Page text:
“Also of note is the healing power of music and education. It's never too late to learn, and I was always dismayed at the number of people who felt that they were incapable of learning, which was especially true amongst prisoners.”

ASU hosts Sun Devil Send Offs in China


August 10, 2012

Arizona State University held official Sun Devil Send Offs on July 1 in Shanghai and July 8 in Beijing, China, to welcome newly admitted freshmen and transfer students to the university.

The three-hour long events gave parents and students the opportunity to meet current students and alumni, who spoke to them about the resources available at ASU, shared their own experiences and, of course, taught the newcomers how to “throw the pitchfork.” Sun Devil Send Off Download Full Image

Arlene Chin, assistant director of international undergraduate admissions, and Kent Hopkins, vice provost, were also on site to help welcome the bunch to the Sun Devil family.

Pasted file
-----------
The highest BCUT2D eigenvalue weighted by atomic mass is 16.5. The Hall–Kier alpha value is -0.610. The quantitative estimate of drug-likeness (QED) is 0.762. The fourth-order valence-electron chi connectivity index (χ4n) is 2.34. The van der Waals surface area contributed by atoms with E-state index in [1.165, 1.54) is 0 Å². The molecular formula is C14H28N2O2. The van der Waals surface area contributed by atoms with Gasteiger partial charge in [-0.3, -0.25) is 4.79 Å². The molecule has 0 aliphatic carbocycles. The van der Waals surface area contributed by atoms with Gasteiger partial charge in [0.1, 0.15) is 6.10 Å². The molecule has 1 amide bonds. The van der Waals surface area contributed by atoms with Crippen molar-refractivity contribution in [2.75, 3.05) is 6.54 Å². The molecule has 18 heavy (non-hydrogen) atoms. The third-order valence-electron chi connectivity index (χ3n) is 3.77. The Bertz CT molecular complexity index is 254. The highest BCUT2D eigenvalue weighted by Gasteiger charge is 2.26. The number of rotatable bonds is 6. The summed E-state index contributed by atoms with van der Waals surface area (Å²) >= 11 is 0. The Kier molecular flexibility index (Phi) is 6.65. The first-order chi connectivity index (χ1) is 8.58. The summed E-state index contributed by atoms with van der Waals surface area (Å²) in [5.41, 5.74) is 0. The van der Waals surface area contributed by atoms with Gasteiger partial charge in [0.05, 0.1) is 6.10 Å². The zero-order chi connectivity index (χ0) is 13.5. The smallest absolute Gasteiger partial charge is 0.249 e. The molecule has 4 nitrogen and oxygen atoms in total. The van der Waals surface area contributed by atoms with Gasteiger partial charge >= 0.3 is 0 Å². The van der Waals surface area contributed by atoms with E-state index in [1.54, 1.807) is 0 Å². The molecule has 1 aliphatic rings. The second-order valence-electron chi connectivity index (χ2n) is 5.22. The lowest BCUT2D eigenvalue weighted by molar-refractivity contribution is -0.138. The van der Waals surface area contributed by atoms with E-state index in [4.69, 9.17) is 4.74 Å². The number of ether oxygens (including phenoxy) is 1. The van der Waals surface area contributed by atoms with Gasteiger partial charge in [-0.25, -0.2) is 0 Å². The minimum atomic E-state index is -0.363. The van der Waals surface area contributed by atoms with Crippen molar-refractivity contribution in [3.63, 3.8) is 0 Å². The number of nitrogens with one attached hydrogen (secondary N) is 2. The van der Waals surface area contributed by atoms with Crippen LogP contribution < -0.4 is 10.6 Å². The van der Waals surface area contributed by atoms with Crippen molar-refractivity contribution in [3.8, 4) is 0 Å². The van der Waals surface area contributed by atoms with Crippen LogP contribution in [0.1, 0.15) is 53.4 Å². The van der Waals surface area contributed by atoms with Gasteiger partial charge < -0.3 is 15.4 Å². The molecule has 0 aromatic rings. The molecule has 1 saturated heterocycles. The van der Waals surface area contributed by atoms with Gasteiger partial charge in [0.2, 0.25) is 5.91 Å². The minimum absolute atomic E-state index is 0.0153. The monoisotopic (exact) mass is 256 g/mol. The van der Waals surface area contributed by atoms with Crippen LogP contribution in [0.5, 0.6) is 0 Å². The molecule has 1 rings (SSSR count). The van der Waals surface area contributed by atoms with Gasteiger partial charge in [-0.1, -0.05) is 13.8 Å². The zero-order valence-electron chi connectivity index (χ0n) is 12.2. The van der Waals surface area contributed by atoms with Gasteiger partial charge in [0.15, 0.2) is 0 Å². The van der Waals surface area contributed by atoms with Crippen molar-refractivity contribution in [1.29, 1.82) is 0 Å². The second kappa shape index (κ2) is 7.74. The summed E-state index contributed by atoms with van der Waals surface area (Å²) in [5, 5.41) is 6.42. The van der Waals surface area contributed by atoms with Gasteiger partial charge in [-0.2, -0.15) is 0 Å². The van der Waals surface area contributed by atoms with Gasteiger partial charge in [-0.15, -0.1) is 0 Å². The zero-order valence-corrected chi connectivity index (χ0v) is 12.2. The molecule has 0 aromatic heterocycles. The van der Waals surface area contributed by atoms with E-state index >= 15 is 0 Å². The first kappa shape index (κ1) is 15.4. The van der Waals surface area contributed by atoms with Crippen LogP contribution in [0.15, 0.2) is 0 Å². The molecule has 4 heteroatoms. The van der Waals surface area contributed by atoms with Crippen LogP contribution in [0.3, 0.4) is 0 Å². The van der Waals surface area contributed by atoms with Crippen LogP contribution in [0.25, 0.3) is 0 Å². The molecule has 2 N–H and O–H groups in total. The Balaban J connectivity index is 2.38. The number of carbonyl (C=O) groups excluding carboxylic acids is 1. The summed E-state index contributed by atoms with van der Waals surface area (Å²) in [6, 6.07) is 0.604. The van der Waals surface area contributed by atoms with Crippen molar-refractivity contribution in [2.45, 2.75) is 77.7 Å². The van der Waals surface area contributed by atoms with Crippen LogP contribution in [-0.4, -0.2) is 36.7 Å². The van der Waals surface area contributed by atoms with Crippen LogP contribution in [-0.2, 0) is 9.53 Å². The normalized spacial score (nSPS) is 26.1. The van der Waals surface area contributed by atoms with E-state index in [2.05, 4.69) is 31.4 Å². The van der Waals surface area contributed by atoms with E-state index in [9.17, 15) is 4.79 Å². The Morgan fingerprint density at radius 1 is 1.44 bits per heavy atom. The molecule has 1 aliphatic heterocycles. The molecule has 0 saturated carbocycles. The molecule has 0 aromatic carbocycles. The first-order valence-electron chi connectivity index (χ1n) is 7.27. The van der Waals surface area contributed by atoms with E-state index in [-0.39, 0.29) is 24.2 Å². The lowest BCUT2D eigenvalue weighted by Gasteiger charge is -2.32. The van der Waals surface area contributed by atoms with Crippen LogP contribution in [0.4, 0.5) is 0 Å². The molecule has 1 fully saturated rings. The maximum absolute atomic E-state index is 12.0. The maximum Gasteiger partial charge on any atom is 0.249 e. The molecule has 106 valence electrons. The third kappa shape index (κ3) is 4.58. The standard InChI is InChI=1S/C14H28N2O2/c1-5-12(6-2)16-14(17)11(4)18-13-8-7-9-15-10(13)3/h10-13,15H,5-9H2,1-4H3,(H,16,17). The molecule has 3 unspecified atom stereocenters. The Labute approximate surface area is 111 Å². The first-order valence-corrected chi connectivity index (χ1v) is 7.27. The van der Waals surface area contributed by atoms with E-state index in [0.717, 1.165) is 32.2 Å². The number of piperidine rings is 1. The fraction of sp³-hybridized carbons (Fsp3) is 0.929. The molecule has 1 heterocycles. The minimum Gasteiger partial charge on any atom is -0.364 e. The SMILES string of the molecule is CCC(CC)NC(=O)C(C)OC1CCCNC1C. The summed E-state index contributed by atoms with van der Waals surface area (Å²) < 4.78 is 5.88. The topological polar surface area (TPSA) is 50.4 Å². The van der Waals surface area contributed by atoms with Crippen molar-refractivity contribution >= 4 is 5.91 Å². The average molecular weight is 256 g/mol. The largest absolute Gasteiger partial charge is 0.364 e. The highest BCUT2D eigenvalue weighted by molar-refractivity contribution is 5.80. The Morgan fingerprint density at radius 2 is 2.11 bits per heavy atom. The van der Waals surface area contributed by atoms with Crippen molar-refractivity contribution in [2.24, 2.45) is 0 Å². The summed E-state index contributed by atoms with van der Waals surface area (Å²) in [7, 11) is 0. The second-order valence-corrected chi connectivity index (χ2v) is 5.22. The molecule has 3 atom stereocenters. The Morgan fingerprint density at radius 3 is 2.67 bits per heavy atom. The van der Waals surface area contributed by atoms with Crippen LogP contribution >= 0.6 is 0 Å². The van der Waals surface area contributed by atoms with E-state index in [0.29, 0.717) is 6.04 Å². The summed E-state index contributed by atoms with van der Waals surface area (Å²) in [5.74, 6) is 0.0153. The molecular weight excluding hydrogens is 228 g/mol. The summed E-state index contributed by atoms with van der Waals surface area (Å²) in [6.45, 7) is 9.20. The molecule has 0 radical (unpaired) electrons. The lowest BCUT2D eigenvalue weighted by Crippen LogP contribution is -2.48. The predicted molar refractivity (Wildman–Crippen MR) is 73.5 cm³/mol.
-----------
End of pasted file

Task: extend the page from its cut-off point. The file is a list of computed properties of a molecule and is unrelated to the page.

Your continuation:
“These parents are sending their child away to school. For the student, it is exciting and a new adventure, but for the parents there is always some anxiety at the beginning,” Chin said. “We wanted to build the bridge between ASU and these families who may otherwise not have the opportunity to meet the staff their students will interact with.”

The event was so successful that by the end of the evening families were making dinner plans and agreeing to attend future Send Offs in their areas. Some families were even promising to spend the Chinese New Year together. Xin Nian Kuai Le! (Happy New Year!)

Students had fun exchanging phone numbers and arranging to meet up in Tempe. Guanzhong Zou attended the Shanghai Send Off, where she was able to learn more about the American culture and connect with the university for the first time.

“It was very meaningful for me because ASU made me feel like [I was part] of a big family. Everyone was really nice and helpful. They told me how to achieve my academic goals and I learned about the American culture by communicating with local students,” she said.  

These were just the first of many Sun Devil Send Offs to come in China and globally as the university works to strengthen and build relationships abroad. The new students will join the 4,430 international students from 120 countries around the world.